After taking charge, Mr Senkumar told reporters that he will not comment on the ongoing legal issues with the state government including the contempt petition he has filed against Chief Secretary Nalini Netto, which is coming up on May 9.
"At the moment my priority as an important head of a department is towards the state government's policies, especially issues concerning security of women and children. I don't expect any sort of confrontation from anywhere," Mr Senkumar said, adding that he will meet Chief Minister Vijayan at the earliest.
At 4.25 pm, Mr Senkumar arrived at the police headquarters and was given a ceremonial welcome by an impressive guard of honour. Later, taking the baton from Loknath Behra, who replaced him last year, Mr Senkumar took his seat.
Meanwhile, Chief Minister Vijayan told reporters in Alappuzha that the state government went to the top court because some clarifications were needed.
"The Supreme Court is the last word and hence, the reinstatement has been made," said Vijayan.
Former state Congress president VM Sudheeran termed it as the biggest setback for the Vijayan government.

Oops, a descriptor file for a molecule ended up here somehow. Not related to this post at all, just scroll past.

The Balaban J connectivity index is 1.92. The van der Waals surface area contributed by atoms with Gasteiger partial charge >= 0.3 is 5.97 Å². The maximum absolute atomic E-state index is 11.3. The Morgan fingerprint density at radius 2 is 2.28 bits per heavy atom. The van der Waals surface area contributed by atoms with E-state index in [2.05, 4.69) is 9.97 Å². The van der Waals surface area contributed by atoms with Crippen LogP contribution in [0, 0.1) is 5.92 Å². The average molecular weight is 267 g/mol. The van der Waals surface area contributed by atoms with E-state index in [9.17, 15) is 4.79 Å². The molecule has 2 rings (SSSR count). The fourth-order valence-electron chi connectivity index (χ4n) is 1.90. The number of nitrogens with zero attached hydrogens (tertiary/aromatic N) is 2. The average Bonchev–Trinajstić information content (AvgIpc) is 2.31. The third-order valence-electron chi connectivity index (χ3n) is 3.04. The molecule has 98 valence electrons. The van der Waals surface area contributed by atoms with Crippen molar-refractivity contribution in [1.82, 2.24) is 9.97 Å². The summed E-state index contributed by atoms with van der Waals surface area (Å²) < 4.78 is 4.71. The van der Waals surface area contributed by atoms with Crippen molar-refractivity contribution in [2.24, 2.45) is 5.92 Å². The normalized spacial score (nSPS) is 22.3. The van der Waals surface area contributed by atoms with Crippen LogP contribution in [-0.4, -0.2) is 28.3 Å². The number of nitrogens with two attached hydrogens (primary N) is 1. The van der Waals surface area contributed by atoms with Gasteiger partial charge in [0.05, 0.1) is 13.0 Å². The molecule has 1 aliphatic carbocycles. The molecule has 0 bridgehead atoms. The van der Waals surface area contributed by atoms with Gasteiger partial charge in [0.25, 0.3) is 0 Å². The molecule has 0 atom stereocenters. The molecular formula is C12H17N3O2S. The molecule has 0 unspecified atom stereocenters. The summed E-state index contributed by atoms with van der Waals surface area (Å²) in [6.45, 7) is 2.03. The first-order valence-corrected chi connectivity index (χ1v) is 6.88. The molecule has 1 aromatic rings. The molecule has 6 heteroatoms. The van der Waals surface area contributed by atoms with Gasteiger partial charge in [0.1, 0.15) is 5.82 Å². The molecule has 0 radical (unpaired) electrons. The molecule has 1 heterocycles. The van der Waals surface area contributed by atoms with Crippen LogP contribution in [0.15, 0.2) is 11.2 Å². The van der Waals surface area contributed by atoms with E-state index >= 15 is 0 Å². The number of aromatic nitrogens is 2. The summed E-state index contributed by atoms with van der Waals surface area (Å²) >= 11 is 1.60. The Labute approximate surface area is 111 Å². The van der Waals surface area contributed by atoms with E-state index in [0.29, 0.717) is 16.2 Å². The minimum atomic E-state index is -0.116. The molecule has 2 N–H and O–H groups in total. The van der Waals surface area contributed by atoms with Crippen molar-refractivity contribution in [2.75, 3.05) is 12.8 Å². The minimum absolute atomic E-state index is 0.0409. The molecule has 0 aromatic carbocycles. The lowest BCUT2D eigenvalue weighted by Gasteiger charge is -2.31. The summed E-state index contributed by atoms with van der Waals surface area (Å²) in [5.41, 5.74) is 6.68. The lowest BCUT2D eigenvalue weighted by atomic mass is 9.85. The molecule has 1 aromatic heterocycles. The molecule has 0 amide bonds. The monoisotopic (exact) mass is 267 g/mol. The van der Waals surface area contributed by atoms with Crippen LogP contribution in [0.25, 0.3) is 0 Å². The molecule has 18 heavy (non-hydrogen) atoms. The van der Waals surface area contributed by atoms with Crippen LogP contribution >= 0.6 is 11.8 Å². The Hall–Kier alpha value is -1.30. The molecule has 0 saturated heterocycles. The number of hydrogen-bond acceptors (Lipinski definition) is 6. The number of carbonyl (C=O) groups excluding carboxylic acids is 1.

BJP leader PS Sreedharan Pillai reiterated that the law has won and Mr Vijayan has suffered a major setback.
Mr Senkumar was moved out of office the day Mr Vijayan assumed charge in May last year for the "poor handling" of a firecracker tragedy at a temple and the Jisha murder case. After the senior cop's petition against his removal was turned down by the Central Administrative Tribunal and, subsequently, by the Kerala High Court, the Supreme Court on April 24 directed the state government to reinstate him.
However, the Vijayan government failed to implement the order in time. On Friday morning, the top court, hearing a clarification petition about its April 24 order, slapped a fine of Rs 25,000 on the state government for wasting the court's time.
Mr Senkumar is set to retire on June 30.